Silly Kubectl Trick #8: Data Extraction With JSON Path
You can change the output format via the -o flag, and then use jq to parse through it.
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kubectl can pull a lot of data about our deployments and pod. Most of the time, we humans are the recipients of that information, and
kubectl obliges by nicely formatting things in pretty tables.
In my experience, the very next command that I run needs that auto-generated Pod ID, something like
kubectl logs or
kubectl exec. The first couple of times, you'll use the pasteboard – highlight the pod name with your mouse,
Cmd-C, and you're off to the races. By the third, fourth, or fiftieth time, however, you'll be wishing for a better way.
This is UNIX, right? World-famous for its text processing capabilities? We got this covered.
Well, it does work, even if it is a bit awkward, and a lot to type.
kubectl has lots of different output formats at its disposal; the default one just happens to be such a good fit for human eyes that we don't always go looking for others. We can change the output format via the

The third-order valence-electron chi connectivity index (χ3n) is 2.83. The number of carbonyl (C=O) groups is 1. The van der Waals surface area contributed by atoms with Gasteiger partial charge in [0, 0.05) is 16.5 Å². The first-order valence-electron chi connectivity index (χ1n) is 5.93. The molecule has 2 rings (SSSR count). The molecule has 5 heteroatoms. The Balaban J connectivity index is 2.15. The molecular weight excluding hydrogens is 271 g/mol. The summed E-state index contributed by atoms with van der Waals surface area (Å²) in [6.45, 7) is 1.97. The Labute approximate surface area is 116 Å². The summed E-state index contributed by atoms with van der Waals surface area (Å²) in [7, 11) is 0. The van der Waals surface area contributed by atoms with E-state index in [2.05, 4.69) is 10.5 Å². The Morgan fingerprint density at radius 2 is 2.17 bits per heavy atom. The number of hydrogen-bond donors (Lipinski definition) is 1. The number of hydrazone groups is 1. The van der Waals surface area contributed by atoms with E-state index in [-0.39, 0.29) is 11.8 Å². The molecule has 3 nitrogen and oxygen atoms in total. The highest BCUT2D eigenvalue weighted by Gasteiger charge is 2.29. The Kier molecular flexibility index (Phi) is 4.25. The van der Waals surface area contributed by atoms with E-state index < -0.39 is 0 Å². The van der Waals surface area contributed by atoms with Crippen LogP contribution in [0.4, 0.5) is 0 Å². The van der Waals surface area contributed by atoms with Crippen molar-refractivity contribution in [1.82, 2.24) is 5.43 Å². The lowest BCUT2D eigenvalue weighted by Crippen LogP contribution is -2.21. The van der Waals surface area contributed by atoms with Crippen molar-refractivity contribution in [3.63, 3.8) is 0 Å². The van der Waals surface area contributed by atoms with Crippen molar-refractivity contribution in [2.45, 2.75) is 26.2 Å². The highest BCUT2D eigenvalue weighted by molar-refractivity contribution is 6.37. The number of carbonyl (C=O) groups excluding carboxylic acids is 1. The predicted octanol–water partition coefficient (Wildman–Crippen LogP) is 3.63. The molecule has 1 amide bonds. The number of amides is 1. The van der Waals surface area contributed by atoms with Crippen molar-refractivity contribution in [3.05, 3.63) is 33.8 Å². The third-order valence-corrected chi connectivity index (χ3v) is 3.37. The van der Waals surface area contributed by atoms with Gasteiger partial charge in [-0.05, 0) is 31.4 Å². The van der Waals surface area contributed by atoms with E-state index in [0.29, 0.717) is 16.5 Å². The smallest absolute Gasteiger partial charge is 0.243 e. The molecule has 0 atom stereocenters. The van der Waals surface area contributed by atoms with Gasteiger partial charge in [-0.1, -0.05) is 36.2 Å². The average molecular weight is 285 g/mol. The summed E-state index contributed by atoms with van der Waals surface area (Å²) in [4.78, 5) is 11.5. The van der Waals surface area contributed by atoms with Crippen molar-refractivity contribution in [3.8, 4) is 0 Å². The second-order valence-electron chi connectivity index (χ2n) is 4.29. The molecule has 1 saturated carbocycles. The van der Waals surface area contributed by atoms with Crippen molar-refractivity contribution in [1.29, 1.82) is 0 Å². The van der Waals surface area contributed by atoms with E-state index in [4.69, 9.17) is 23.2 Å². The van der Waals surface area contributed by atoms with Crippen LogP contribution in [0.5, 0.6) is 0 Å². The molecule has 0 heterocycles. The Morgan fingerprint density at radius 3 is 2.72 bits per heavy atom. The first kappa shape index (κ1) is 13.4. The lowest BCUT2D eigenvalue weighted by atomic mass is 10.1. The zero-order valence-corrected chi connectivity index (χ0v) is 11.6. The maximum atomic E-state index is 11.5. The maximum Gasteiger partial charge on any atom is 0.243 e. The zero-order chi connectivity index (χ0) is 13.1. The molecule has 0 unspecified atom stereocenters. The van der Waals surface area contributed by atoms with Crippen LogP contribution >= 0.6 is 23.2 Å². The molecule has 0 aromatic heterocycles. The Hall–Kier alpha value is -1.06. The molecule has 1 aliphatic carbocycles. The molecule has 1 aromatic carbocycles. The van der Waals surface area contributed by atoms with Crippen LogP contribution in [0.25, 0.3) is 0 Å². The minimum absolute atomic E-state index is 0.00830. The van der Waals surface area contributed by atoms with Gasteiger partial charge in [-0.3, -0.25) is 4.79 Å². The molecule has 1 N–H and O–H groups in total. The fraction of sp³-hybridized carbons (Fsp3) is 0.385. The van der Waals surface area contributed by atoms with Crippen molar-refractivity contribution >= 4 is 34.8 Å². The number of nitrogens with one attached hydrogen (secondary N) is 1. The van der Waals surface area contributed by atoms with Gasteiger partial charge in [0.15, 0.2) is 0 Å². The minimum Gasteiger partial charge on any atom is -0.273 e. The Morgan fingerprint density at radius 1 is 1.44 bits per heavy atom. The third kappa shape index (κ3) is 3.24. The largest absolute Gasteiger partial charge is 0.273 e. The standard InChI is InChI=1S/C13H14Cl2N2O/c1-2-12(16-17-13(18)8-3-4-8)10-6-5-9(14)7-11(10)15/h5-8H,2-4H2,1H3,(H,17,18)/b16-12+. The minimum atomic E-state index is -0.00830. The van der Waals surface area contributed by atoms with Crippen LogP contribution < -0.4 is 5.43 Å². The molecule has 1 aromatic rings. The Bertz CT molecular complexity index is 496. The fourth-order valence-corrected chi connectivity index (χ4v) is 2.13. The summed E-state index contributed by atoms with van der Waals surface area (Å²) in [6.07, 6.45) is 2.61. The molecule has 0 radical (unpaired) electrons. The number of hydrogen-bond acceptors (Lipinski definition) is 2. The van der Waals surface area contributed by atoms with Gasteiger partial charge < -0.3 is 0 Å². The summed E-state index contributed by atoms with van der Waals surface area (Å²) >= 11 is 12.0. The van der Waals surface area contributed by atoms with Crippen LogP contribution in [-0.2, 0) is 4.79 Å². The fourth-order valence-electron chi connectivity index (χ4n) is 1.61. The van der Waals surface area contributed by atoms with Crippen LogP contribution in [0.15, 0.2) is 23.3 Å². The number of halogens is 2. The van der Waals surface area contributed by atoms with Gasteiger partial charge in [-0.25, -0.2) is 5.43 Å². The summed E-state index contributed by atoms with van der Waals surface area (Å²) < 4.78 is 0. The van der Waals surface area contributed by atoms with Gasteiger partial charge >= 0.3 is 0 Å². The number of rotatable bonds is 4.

-o flag. For example, we can dump all of the pods in JSON format, and then use
jq to parse through it:
What happens if we don't have
jq available to us? This may surprise you, what with this being a blog post about
kubectl tricks and all, but
kubectl can do this natively...
It's called JSON Path, and it essentially lets you embed simple
jq scripts into your
kubectl call, directly:
(Just remember to enclose the variable reference in balanced curly braces.)
JSON Path has its fair share of fanciness, including filters. For example, if you have a pod with lots of constituent containers, you can extract information about a subset like this:
Here we're identifying which containers in our pod are running the upstream
redis image. Neat!
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